The Speech That Turns Mere Presidents Into Talk
New York Times, "Week in Review," February 2, 2003
"Every year, by law and by custom, we meet here to
consider the state of the union." The beginning of President
Bush's State of the Union speech echoed the phrases that
Ronald Reagan was fond of using in the exordiums to his
annual addresses: "In keeping with time-honored tradition";
"a constitutional duty as old as our republic itself."
Other presidents haven't usually bothered to make those
observations, which would hardly come as news to the
assembled legislators to whom the speech is ostensibly
addressed. But Mr. Reagan understood that the occasion was
really contrived for other ears &emdash; and that its
effectiveness as television would be all the greater if it
seemed to be a tradition that wasn't fashioned with the tube
"By law and by custom" &emdash; well, yes and no. The
Constitution says only that the president "shall from time
to time give to the Congress Information of the State of the
Union." And while Washington and Adams made annual addresses
to Congress, the practice lapsed with Jefferson, who
compared the address to a "speech from the throne," a
symptom of the Federalists' dangerous desire "to draw over
us . . . the forms of the British Government."
Jefferson's misgivings were still very much on people's
minds when Woodrow Wilson resurrected the annual address in
1913 &emdash; Senator John Sharp Williams, a Mississippi
Democrat, derided Wilson's speech as "a cheap and tawdry
imitation of the pomposities and cavalcadings of monarchial
Those criticisms weren't entirely stilled until after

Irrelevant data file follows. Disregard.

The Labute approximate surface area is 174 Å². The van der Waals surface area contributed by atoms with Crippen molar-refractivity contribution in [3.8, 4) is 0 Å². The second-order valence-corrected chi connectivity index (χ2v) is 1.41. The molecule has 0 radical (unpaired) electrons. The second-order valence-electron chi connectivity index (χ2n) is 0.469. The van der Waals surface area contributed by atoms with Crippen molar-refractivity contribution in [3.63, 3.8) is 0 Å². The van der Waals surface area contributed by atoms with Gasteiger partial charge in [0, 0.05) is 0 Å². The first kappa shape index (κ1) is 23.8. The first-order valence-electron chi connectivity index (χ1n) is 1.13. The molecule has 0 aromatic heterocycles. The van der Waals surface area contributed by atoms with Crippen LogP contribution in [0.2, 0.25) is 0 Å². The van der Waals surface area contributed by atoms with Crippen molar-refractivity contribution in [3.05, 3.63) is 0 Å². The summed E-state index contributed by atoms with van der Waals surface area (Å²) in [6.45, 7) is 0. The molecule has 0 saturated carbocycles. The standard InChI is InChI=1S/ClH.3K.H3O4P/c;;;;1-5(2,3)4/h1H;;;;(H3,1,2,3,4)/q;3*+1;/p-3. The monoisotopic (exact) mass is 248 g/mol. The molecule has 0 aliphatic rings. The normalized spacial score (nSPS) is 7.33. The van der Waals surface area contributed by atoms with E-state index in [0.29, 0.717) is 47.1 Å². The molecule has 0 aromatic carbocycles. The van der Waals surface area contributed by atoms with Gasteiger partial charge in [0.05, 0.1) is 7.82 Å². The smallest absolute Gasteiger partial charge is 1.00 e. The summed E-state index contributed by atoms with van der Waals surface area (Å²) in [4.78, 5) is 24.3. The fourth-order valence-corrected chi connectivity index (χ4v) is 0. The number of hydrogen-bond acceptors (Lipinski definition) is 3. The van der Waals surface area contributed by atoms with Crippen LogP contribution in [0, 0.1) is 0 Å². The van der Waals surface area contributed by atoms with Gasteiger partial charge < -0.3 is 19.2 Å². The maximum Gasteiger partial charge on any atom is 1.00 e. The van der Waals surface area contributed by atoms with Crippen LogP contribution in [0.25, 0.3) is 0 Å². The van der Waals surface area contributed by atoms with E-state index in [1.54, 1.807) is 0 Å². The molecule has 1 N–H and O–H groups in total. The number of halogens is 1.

World War II, as Congress came to accept the speech as a
presidential prerogative that should be received with
respectful civility. By 1956 the political scientist Richard
E. Neustadt could note "the almost total absence nowadays of
vocal criticism or surprise at annual presentations of the
State of the Union addresses have been broadcast since
Calvin Coolidge's 1923 speech was carried over the radio.
Harry S. Truman's 1947 speech was the first to be telecast.
Lyndon B. Johnson moved it to prime time in 1965.
But it was one thing to televise the speech and another
to turn it into a television show. The credit for that
transformation goes to Mr. Reagan, who signaled the new
order in 1982 when he pointed to the gallery to honor Lenny
Skutnik, the man who had dived into the icy Potomac to save
a woman after a plane crash.
That was the precedent for the bathetic "Skutnik moments"
that have punctuated the addresses ever since, as well as
for seeding the gallery with military leaders, foreign
dignitaries and ordinary citizens whose stories will
dramatize his message in human terms.
More important, the 1982 speech demonstrated Mr. Reagan's
realization that once the audience in the chamber was made a
visible participant in the occasion, television viewers
would settle into the familiar role they assume with every
other kind of television talk, from "Oprah" to "Firing Line"
to the local happy-talk news show &emdash; as the privileged